Every year the woodworking club that I belong to (the Rochester Woodworkers Society) hosts a series of guest speakers. The speakers usually do a lecture on Friday night and on Saturday they sometimes do a workshop for the club members.
Last night, we had the pleasure of having Kelly Mehler speak to our club. If you are not familiar with Kelly, he is a frequent contributor to Fine Woodworking. He has also written several books and done a few instructional videos. He is most noted for his book and video: “The Table Saw Book” and “Mastering your Table saw“. During his lecture he kidded that as a result of this book and video he has now become known as the “table saw guy”! This was not something that he was aiming for but he doesn’t mind it. I can tell you that Kelly’s book and video were some of the first things I read/viewed when I started woodworking and I found them to be a very good source of information for the beginner.
Kelly’s lecture started with a brief history of his woodworking career. In his early twenties, he lived in Cincinnati and had a strong interest in woodworking. He said that he was young and inexperienced and did not know what a hard road it might be to pursue a career in the craft – that’s probably what allowed him forge ahead and pursue it. He decided that if he went to school to learn the craft then he might be able to eventually teach and he could also make and sell custom furniture which is what he really wanted to do. So, Kelly moved to Kentucky to attend a technical college in Berea (where he still lives).
After a time at the college he decided to quit school and start his custom woodworking business in a building that formerly housed an car dealership. That first shop was where he got discovered by Fine Woodworking and in fact his videos were actually shot there. Fast forward to today, after a long and successful career in woodworking Kelly has sold that first shop building and built a new shop and school on land adjacent to his home in Berea. Kelly says that the only furniture he builds now is for his home (by order of his wife). He concentrates all of his other efforts on his school, which is well regarded.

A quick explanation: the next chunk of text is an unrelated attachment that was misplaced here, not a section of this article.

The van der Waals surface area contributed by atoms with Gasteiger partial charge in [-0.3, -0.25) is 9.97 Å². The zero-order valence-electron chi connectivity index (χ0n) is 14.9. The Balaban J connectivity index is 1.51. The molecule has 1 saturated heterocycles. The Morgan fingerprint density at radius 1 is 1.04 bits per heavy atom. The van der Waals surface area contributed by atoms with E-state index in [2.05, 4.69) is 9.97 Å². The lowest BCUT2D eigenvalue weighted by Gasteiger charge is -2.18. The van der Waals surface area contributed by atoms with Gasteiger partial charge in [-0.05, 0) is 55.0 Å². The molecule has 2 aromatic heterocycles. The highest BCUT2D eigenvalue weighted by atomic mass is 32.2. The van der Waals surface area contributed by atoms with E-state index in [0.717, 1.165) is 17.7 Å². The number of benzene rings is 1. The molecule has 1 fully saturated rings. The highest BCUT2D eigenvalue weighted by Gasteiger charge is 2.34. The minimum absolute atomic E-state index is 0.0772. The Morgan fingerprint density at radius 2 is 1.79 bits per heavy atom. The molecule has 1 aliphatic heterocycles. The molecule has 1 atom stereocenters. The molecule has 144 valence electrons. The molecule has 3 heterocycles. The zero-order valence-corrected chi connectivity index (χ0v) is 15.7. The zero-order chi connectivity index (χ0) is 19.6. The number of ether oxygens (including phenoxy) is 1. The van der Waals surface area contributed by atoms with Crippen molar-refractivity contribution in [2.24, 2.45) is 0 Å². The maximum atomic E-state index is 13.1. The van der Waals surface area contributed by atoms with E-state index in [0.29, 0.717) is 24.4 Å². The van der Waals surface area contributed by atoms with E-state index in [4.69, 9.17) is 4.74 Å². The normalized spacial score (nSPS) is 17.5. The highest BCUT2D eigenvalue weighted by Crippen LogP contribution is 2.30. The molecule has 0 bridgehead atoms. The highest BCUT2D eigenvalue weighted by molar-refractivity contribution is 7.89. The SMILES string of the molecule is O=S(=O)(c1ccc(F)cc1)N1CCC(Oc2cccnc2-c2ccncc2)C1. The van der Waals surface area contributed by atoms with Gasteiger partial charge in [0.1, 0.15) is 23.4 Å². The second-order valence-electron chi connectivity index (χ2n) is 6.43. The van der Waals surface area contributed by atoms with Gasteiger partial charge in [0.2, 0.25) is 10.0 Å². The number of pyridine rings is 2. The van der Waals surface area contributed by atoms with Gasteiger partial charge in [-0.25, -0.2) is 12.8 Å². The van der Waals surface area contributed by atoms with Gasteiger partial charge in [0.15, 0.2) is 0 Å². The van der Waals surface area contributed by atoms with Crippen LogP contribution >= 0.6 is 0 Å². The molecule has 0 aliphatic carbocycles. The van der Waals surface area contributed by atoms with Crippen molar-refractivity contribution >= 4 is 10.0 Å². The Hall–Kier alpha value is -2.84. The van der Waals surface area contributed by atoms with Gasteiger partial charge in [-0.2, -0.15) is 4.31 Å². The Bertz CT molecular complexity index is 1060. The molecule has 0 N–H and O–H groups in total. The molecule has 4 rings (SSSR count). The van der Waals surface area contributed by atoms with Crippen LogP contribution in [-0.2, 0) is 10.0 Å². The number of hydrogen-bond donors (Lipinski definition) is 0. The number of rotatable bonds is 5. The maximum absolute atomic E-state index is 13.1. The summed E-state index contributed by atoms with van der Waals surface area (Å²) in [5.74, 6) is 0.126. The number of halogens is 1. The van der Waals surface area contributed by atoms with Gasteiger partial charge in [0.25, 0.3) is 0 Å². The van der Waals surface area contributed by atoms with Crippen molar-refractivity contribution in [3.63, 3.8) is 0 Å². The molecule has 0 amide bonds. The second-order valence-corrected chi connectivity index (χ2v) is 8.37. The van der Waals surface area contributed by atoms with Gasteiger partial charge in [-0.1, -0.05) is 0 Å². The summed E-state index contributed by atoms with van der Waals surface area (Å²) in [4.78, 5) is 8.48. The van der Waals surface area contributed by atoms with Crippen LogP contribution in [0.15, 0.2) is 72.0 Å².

The school itself is a two story building with an upper floor housing a bench room and a lower floor with a well equipped power tool shop and wood storage. Kelly teaches only half of the classes at his school opting to bring subject matter in experts for the balance of the classes. When I spoke with Kelly before the formal lecture he said that he is really pushing students to develop hand tool skills because he finds that very few students have them – he feels that power tools only get you so far and hand tools really allow you to execute fine joinery and details.
While there was a lot more that the lecture covered, the two things that struck me the most were Kelly’s discussion of design and building and his information on safety.
Being the “table saw guy” is a responsibility that Kelly takes very seriously and he has been a strong advocate of mandated safety features on power tools including the new upcoming regulations for guards and riving knives on table saws. In fact, Kelly has switched to mostly European equipment in his shop/school for the efficiencies they offer and more importantly for their safety features.
As for Kelly’s furniture design and woodworking, he tends to create pieces with simple lines. Most of his pieces are reminiscent of the Shaker style although, he did show a couple of Federal style reproductions that he has done that were full of detail. His approach is to allow the wood to define the piece. Kelly works in all solid woods (including drawer bottoms and case backs). He feels that a piece with simple lines can be made spectacular by taking time to choose and match the wood and grain. Some of the simply designed pieces that he showed exhibited this very quality. He joked that he has a “sickness” because when buying lumber he obtains the stock from entire trees and stores it in his shop waiting for the right project. I can tell you that the pieces he showed using matched woods from the same tree were both exceptional and inspiring.
Unfortunately, I was not able to take part in Kelly’s workshop demonstration today – he was to build a Shaker side table out of a single board showing the very techniques that he espouses for wood and grain matching. It would have been nice to see his techniques in practice. None the less, it was an informative lecture that I’m glad I got to attend.